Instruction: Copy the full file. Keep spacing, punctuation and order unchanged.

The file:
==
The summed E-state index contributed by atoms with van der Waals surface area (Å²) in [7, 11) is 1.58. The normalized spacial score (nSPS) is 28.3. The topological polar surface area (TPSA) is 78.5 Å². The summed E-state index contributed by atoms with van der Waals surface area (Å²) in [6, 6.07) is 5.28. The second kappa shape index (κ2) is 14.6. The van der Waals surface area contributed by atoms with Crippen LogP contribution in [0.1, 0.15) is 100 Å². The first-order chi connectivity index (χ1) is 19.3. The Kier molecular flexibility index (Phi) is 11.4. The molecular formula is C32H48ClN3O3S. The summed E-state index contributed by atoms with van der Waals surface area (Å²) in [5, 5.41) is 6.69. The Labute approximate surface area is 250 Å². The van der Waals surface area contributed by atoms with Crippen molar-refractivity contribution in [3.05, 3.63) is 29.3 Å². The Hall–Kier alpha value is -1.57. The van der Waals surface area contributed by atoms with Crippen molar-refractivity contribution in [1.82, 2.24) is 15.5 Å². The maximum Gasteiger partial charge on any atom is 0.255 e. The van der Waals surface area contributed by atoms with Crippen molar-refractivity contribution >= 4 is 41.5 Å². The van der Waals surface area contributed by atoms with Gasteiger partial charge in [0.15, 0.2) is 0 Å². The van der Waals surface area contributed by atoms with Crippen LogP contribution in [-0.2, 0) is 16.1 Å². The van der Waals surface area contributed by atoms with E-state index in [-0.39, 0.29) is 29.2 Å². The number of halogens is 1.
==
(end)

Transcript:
The summed E-state index contributed by atoms with van der Waals surface area (Å²) in [7, 11) is 1.58. The normalized spacial score (nSPS) is 28.3. The topological polar surface area (TPSA) is 78.5 Å². The summed E-state index contributed by atoms with van der Waals surface area (Å²) in [6, 6.07) is 5.28. The second kappa shape index (κ2) is 14.6. The van der Waals surface area contributed by atoms with Crippen LogP contribution in [0.1, 0.15) is 100 Å². The first-order chi connectivity index (χ1) is 19.3. The Kier molecular flexibility index (Phi) is 11.4. The molecular formula is C32H48ClN3O3S. The summed E-state index contributed by atoms with van der Waals surface area (Å²) in [5, 5.41) is 6.69. The Labute approximate surface area is 250 Å². The van der Waals surface area contributed by atoms with Crippen molar-refractivity contribution in [3.05, 3.63) is 29.3 Å². The Hall–Kier alpha value is -1.57. The van der Waals surface area contributed by atoms with Crippen molar-refractivity contribution in [1.82, 2.24) is 15.5 Å². The maximum Gasteiger partial charge on any atom is 0.255 e. The van der Waals surface area contributed by atoms with Crippen molar-refractivity contribution >= 4 is 41.5 Å². The van der Waals surface area contributed by atoms with Gasteiger partial charge in [0.15, 0.2) is 0 Å². The van der Waals surface area contributed by atoms with Crippen LogP contribution in [-0.2, 0) is 16.1 Å². The van der Waals surface area contributed by atoms with E-state index in [-0.39, 0.29) is 29.2 Å². The number of halogens is 1.